How One Man Plans to Sink the European Union

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Lefteris Pitarakis/AP

Declan Ganley, chairman of the Libertas party

In his two decade-long business career, Ireland's Declan Ganley, 40, has launched a telecoms firm, a timber trading company, a cable television operator, an online jewelry retailer and a finance house. But it is his latest venture that could end up having the biggest impact. In 2006 Ganley founded Libertas, a think tank that concentrated its scorn on the European Union. At the end of 2008 it became an E.U.-wide political party with the express aim of overhauling the institution it so often criticizes. "We are saddled with a tyranny of mediocrity," Ganley says. "It boggles the mind. Almost 80% of our laws now come from Brussels, and are drafted by unelected, unaccountable civil servants."

A self-made millionaire, Ganley plans to field Libertas candidates from all 27 E.U. member states in this June's European parliamentary elections. His party, he says, will bring change to Brussels. "We can really shake things up," he says. "We can send a message to Brussels for democracy, accountability and transparency in European governance." (See pictures of Obama's travels in Europe.)

Ganley maintains that the E.U.'s handling of the current economic crisis has been "dysfunctional" and that Europe's leaders haven't produced a roadmap for recovery. "I want Europe to work. I want it to face challenge of the day. But I don't want to leave it to this to cartel of politicians who aren't accountable to us at the ballot box."

That kind of attitude has long characterized so-called Euro-skepticism. But Ganley's money and political ambition has some rattled. Like other Euro MPs, British Liberal Democrat member of the European Parliament Andrew Duff dismisses Ganley as a rabble-rouser out for publicity. "It's utter balls to say he represents democracy," Duff says. "Scratch the surface and you'll discover he's a demagogue and a Europhobe." But Duff is also worried that Ganley could appeal to disgruntled European voters. "There is a real danger that this simplistic populism will strike a chord with voters that are profoundly uninformed about the E.U.," Duff says.

British-born, Ganley retains a London accent despite having lived in Ireland for 27 years. He talks fondly of his 97-year-old Irish grandmother who moved to Scotland to pick potatoes. Ganley created Libertas to campaign against the E.U.'s Lisbon Treaty — a so-far failed attempt to get countries to sign up to a re-write of a European Constitution — in Ireland's referendum last June. He is credited — or blamed — for the 'no' vote, and the subsequent institutional turmoil that continues to haunt the E.U.

Libertas ran a controversial campaign and has been accused of scaremongering: many voters thought — wrongly — that the treaty would introduce conscription into a European army and weaken Ireland's laws against abortion. The confusion also raised questions about whether the Lisbon Treaty was too complicated and technical to be put to a referendum. But Ganley, who will run himself in Ireland's northwest constituency, rejects such claims. "Democracy is not supposed to be perfect," he says. "It's a blunt instrument. It's not expected to be efficient."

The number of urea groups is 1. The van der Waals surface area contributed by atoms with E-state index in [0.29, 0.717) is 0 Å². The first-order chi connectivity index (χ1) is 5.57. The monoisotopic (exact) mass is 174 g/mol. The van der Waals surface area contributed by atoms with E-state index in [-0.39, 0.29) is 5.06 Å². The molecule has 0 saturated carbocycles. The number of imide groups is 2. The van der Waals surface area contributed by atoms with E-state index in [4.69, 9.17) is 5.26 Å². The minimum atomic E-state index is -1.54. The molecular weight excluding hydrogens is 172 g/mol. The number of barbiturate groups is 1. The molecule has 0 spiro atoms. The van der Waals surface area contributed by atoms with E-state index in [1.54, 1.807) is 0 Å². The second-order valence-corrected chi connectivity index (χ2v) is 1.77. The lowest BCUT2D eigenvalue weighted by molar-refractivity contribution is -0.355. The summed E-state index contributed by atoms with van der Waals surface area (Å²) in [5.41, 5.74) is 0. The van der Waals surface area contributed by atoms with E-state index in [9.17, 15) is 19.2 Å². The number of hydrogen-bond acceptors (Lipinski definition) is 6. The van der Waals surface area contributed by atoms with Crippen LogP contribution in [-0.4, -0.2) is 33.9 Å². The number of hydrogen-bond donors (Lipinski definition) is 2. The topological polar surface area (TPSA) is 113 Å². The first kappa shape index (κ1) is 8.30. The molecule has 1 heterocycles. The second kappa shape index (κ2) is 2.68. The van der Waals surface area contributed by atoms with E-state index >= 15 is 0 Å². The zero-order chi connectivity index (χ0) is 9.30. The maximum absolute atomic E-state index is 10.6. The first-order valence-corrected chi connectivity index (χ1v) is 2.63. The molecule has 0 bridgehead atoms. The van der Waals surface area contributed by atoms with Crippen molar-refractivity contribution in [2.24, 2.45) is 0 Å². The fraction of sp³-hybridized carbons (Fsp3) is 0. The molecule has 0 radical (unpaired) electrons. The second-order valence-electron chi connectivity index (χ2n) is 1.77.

With a personal fortune estimated at $300 million, Ganley has plenty of money to bankroll his new party. To hone his message, he has hired American Democratic campaign consultant Joe Trippi. Ganley talks of Libertas winning 70 seats in the 736-member European Parliament, more than enough to become a powerbroker between the other political groups. The only E.U.-wide poll,, suggests that Libertas could win a few seats but will fall well short of its stated goal.

The party's candidates are a mixed assortment: while he can boast of Latvia's former Prime Minister Guntars Krasts, he also has to cater for France's Philippe de Villiers, who heads the traditionalist Hunting, Fishing, Nature and Tradition (CPNT) parties. And Libertas is vague about its policies. Its website only lists a few slogans about opening up the E.U., and it has yet to unveil a manifesto. Apart from his attacks on the E.U.'s democratic deficit, Ganley has little to say about the issues that are most pressing in voters' minds, like jobs, economic recovery, and climate change.

Ganley has also faced questions about his own accountability and transparency, about his funding of Libertas in Europe, and his business links with the U.S. military. The European Parliament said last year that their own investigation found Ganley had signed contracts with the Pentagon worth about $200 million. Ganley's opponents claim his anti-E.U. stance reflects hiw connections with U.S. interests, a claim Ganley has always rejected.

"Europeans do not need a messiah to save them," says Pascale Joannin, general manager of the Paris-based Foundation Robert Schuman. "They want a program of clear policies and ideas to answer their concerns."

But can Libertas succeed? Joannin concedes it could exploit the voter gloom. "This is a period of uncertainty," she says. "We expect is a high rate of absenteeism in the European elections. We might think he is just a populist, but who knows how far he can go?"

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